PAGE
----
Tuesday, June 2, 2009

Adult stem cells repair corneal blindness

Here is a tidy NSW application of our ever-versatile adult stem cells.


Corneal regeneration in humans has been around for some years using adult stem cells, but here a simple contact lens is used as the vehicle for applying the stem cells to the damaged surface.


Safe, cheap, and obviously "non-controversial", as Loane Skene (of the Lockhart Committee on human cloning and embryo research) points out.


To use cloning or embryos to obtain stem cells would not only be controversial, it would be plain stupid – as the cells are so second-rate: lacking the perfect immune match of our own stem cells, and likely to provoke tumours (and of course the exact same concern of tumours applies even to iPS cells).


Behold the future (and the present) of safe and effective stem-cell therapy: our own, simple, non-controversial cells.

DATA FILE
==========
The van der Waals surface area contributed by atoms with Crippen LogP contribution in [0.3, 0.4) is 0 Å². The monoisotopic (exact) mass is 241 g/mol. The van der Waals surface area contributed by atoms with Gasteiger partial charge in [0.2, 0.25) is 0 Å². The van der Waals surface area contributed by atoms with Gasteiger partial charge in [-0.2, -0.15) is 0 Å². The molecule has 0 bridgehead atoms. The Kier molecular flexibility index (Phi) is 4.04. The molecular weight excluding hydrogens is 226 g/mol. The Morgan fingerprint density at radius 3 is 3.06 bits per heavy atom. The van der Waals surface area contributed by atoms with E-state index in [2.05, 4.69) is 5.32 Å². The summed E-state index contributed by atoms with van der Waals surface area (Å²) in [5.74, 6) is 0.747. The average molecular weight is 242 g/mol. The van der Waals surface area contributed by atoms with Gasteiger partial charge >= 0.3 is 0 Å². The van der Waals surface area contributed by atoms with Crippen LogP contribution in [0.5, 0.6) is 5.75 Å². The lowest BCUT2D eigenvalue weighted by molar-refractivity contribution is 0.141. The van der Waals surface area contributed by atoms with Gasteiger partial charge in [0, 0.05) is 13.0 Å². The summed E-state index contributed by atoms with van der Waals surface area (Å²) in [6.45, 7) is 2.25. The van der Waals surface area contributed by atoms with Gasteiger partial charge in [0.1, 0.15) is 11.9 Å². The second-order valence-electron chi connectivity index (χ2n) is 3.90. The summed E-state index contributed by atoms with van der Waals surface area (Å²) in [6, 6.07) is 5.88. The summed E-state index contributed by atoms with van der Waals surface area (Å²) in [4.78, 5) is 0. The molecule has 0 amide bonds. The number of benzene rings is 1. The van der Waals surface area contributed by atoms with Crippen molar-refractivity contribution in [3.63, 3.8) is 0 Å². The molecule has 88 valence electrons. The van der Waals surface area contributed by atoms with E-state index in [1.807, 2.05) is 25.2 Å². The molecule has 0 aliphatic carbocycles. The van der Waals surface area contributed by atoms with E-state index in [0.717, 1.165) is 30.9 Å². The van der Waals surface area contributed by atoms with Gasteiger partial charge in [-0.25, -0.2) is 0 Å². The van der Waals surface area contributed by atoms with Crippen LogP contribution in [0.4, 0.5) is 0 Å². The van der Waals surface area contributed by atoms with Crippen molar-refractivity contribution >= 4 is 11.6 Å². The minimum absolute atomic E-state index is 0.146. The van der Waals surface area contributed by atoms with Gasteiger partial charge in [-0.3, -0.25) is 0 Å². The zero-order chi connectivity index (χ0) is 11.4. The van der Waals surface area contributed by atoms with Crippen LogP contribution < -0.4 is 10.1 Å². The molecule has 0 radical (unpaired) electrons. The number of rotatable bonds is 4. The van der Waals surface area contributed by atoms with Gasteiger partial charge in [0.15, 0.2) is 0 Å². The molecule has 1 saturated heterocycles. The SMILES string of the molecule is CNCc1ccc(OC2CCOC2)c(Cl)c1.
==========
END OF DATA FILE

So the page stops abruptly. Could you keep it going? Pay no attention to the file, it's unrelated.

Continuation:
Full story at: http://www.news.com.au/story/0,27574,25549740-36398,00.html


COATING a common contact lens with stem cells could help restore a person's sight, Australian scientists have found.

University of New South Wales medical researchers used the technique to treat the damaged corneas of three patients, all of whose vision improved within weeks of the groundbreaking procedure. The results are published in the journal Transplant.

Stem cells were harvested from the eyes of each patient and then cultured inside a contact lens, which was then stuck onto a damaged cornea in a "transplant'' of regenerative cells.

"The procedure is totally simple and cheap,'' said the university's Dr Nick Di Girolamo. The procedure could be replicated in third would countries by a surgeon with a laboratory for cell culture, Dr Di Girolamo said.

It offered hope to people with a range of blinding eye conditions, he said, and there was also the possibility of adapting the technique to repair skin which behaved in a similar way to the eye.

The stem cell procedure was considered non-controversial, said former Deputy Chair of the Lockhart Committee on human cloning and embryo research Professor Loane Skene.